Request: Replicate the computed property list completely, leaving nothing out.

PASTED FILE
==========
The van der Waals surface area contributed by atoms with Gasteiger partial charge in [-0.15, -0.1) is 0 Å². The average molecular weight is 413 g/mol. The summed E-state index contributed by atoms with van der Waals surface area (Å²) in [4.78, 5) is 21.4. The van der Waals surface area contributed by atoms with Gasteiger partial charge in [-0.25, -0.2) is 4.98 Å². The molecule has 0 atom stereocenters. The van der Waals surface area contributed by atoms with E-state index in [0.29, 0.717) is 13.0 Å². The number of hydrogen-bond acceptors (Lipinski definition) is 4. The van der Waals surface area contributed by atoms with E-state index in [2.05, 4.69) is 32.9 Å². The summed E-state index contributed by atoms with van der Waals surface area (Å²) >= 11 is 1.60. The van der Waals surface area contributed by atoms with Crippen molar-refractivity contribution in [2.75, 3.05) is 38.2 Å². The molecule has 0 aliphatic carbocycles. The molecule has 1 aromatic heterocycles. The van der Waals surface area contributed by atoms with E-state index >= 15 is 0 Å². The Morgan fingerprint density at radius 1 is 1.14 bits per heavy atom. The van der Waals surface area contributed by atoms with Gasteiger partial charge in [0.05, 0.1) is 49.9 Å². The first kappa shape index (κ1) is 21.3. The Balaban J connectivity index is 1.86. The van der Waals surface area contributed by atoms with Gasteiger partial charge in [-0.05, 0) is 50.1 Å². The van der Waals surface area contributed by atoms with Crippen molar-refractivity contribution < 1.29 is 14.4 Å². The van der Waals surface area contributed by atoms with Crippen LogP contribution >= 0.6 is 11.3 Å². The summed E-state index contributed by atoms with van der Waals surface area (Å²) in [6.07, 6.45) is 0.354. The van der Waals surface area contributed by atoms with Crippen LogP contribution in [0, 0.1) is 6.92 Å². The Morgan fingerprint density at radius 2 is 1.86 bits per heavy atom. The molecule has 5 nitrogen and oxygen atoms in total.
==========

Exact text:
The van der Waals surface area contributed by atoms with Gasteiger partial charge in [-0.15, -0.1) is 0 Å². The average molecular weight is 413 g/mol. The summed E-state index contributed by atoms with van der Waals surface area (Å²) in [4.78, 5) is 21.4. The van der Waals surface area contributed by atoms with Gasteiger partial charge in [-0.25, -0.2) is 4.98 Å². The molecule has 0 atom stereocenters. The van der Waals surface area contributed by atoms with E-state index in [0.29, 0.717) is 13.0 Å². The number of hydrogen-bond acceptors (Lipinski definition) is 4. The van der Waals surface area contributed by atoms with E-state index in [2.05, 4.69) is 32.9 Å². The summed E-state index contributed by atoms with van der Waals surface area (Å²) >= 11 is 1.60. The van der Waals surface area contributed by atoms with Crippen molar-refractivity contribution in [2.75, 3.05) is 38.2 Å². The molecule has 0 aliphatic carbocycles. The molecule has 1 aromatic heterocycles. The van der Waals surface area contributed by atoms with E-state index >= 15 is 0 Å². The Morgan fingerprint density at radius 1 is 1.14 bits per heavy atom. The van der Waals surface area contributed by atoms with Gasteiger partial charge in [0.05, 0.1) is 49.9 Å². The first kappa shape index (κ1) is 21.3. The Balaban J connectivity index is 1.86. The van der Waals surface area contributed by atoms with Gasteiger partial charge in [-0.05, 0) is 50.1 Å². The van der Waals surface area contributed by atoms with Crippen molar-refractivity contribution < 1.29 is 14.4 Å². The van der Waals surface area contributed by atoms with Crippen LogP contribution >= 0.6 is 11.3 Å². The summed E-state index contributed by atoms with van der Waals surface area (Å²) in [6.07, 6.45) is 0.354. The van der Waals surface area contributed by atoms with Crippen LogP contribution in [0, 0.1) is 6.92 Å². The Morgan fingerprint density at radius 2 is 1.86 bits per heavy atom. The molecule has 5 nitrogen and oxygen atoms in total.